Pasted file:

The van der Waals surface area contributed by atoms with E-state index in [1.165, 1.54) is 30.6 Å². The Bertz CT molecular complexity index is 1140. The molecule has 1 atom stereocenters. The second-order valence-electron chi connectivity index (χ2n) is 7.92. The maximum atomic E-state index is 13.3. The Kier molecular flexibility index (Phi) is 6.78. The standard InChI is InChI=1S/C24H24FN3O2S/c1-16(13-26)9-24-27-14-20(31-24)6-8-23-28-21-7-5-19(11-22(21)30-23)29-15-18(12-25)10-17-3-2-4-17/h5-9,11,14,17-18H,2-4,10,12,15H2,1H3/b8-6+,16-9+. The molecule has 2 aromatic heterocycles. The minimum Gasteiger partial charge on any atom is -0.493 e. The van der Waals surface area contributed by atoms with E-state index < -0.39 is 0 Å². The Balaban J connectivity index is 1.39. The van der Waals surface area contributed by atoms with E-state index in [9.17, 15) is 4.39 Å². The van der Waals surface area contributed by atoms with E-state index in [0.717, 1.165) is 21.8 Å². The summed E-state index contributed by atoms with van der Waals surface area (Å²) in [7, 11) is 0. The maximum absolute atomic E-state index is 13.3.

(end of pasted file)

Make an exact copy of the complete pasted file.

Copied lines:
The van der Waals surface area contributed by atoms with E-state index in [1.165, 1.54) is 30.6 Å². The Bertz CT molecular complexity index is 1140. The molecule has 1 atom stereocenters. The second-order valence-electron chi connectivity index (χ2n) is 7.92. The maximum atomic E-state index is 13.3. The Kier molecular flexibility index (Phi) is 6.78. The standard InChI is InChI=1S/C24H24FN3O2S/c1-16(13-26)9-24-27-14-20(31-24)6-8-23-28-21-7-5-19(11-22(21)30-23)29-15-18(12-25)10-17-3-2-4-17/h5-9,11,14,17-18H,2-4,10,12,15H2,1H3/b8-6+,16-9+. The molecule has 2 aromatic heterocycles. The minimum Gasteiger partial charge on any atom is -0.493 e. The van der Waals surface area contributed by atoms with E-state index < -0.39 is 0 Å². The Balaban J connectivity index is 1.39. The van der Waals surface area contributed by atoms with E-state index in [9.17, 15) is 4.39 Å². The van der Waals surface area contributed by atoms with E-state index in [0.717, 1.165) is 21.8 Å². The summed E-state index contributed by atoms with van der Waals surface area (Å²) in [7, 11) is 0. The maximum absolute atomic E-state index is 13.3.